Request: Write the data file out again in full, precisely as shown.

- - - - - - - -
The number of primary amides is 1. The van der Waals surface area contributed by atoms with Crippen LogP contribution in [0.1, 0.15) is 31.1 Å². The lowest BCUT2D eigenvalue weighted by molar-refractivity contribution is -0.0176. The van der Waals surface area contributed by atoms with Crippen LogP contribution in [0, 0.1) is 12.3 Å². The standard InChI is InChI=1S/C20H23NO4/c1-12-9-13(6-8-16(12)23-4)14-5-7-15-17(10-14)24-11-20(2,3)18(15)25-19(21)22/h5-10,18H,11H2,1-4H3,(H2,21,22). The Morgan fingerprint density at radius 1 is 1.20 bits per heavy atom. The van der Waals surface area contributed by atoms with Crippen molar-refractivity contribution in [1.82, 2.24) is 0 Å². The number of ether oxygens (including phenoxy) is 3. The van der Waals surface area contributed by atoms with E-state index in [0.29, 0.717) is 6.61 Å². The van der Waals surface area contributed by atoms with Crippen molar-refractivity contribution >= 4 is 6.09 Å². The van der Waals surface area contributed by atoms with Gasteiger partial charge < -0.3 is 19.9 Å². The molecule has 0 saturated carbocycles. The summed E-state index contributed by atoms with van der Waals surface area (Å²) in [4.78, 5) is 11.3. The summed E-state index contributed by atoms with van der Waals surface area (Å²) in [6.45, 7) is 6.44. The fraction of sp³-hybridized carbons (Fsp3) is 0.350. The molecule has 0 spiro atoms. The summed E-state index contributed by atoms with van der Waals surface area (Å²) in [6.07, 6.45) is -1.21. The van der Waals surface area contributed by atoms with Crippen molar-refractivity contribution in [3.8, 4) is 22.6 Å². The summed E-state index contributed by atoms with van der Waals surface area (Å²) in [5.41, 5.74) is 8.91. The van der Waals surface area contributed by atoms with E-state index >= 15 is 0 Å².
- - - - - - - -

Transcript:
The number of primary amides is 1. The van der Waals surface area contributed by atoms with Crippen LogP contribution in [0.1, 0.15) is 31.1 Å². The lowest BCUT2D eigenvalue weighted by molar-refractivity contribution is -0.0176. The van der Waals surface area contributed by atoms with Crippen LogP contribution in [0, 0.1) is 12.3 Å². The standard InChI is InChI=1S/C20H23NO4/c1-12-9-13(6-8-16(12)23-4)14-5-7-15-17(10-14)24-11-20(2,3)18(15)25-19(21)22/h5-10,18H,11H2,1-4H3,(H2,21,22). The Morgan fingerprint density at radius 1 is 1.20 bits per heavy atom. The van der Waals surface area contributed by atoms with Crippen molar-refractivity contribution in [1.82, 2.24) is 0 Å². The number of ether oxygens (including phenoxy) is 3. The van der Waals surface area contributed by atoms with E-state index in [0.29, 0.717) is 6.61 Å². The van der Waals surface area contributed by atoms with Crippen molar-refractivity contribution >= 4 is 6.09 Å². The van der Waals surface area contributed by atoms with Gasteiger partial charge < -0.3 is 19.9 Å². The molecule has 0 saturated carbocycles. The summed E-state index contributed by atoms with van der Waals surface area (Å²) in [4.78, 5) is 11.3. The summed E-state index contributed by atoms with van der Waals surface area (Å²) in [6.45, 7) is 6.44. The fraction of sp³-hybridized carbons (Fsp3) is 0.350. The molecule has 0 spiro atoms. The summed E-state index contributed by atoms with van der Waals surface area (Å²) in [6.07, 6.45) is -1.21. The van der Waals surface area contributed by atoms with Crippen molar-refractivity contribution in [3.8, 4) is 22.6 Å². The summed E-state index contributed by atoms with van der Waals surface area (Å²) in [5.41, 5.74) is 8.91. The van der Waals surface area contributed by atoms with E-state index >= 15 is 0 Å².